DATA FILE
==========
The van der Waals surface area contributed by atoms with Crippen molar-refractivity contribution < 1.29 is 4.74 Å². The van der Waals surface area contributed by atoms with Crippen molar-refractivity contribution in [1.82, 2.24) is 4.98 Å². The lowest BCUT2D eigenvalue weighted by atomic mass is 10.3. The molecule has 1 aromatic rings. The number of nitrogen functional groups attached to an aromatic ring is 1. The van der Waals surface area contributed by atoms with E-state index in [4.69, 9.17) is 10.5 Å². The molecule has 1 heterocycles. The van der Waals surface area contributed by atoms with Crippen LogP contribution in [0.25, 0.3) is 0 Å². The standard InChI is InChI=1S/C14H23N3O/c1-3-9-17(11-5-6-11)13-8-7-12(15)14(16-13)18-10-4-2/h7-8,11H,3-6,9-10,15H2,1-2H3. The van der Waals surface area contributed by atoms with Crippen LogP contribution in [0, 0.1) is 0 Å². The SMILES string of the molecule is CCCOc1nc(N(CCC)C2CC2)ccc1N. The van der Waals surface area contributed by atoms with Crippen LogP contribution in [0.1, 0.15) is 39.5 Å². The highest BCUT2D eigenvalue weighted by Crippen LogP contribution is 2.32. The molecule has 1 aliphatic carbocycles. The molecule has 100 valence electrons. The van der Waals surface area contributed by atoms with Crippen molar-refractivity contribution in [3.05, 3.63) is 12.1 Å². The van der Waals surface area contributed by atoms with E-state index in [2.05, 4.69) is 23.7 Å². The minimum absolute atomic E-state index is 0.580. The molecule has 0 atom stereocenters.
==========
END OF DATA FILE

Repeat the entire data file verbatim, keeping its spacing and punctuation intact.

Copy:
The van der Waals surface area contributed by atoms with Crippen molar-refractivity contribution < 1.29 is 4.74 Å². The van der Waals surface area contributed by atoms with Crippen molar-refractivity contribution in [1.82, 2.24) is 4.98 Å². The lowest BCUT2D eigenvalue weighted by atomic mass is 10.3. The molecule has 1 aromatic rings. The number of nitrogen functional groups attached to an aromatic ring is 1. The van der Waals surface area contributed by atoms with E-state index in [4.69, 9.17) is 10.5 Å². The molecule has 1 heterocycles. The van der Waals surface area contributed by atoms with Crippen LogP contribution in [0.25, 0.3) is 0 Å². The standard InChI is InChI=1S/C14H23N3O/c1-3-9-17(11-5-6-11)13-8-7-12(15)14(16-13)18-10-4-2/h7-8,11H,3-6,9-10,15H2,1-2H3. The van der Waals surface area contributed by atoms with Crippen LogP contribution in [0, 0.1) is 0 Å². The SMILES string of the molecule is CCCOc1nc(N(CCC)C2CC2)ccc1N. The van der Waals surface area contributed by atoms with Crippen LogP contribution in [0.1, 0.15) is 39.5 Å². The highest BCUT2D eigenvalue weighted by Crippen LogP contribution is 2.32. The molecule has 1 aliphatic carbocycles. The molecule has 100 valence electrons. The van der Waals surface area contributed by atoms with Crippen molar-refractivity contribution in [3.05, 3.63) is 12.1 Å². The van der Waals surface area contributed by atoms with E-state index in [2.05, 4.69) is 23.7 Å². The minimum absolute atomic E-state index is 0.580. The molecule has 0 atom stereocenters.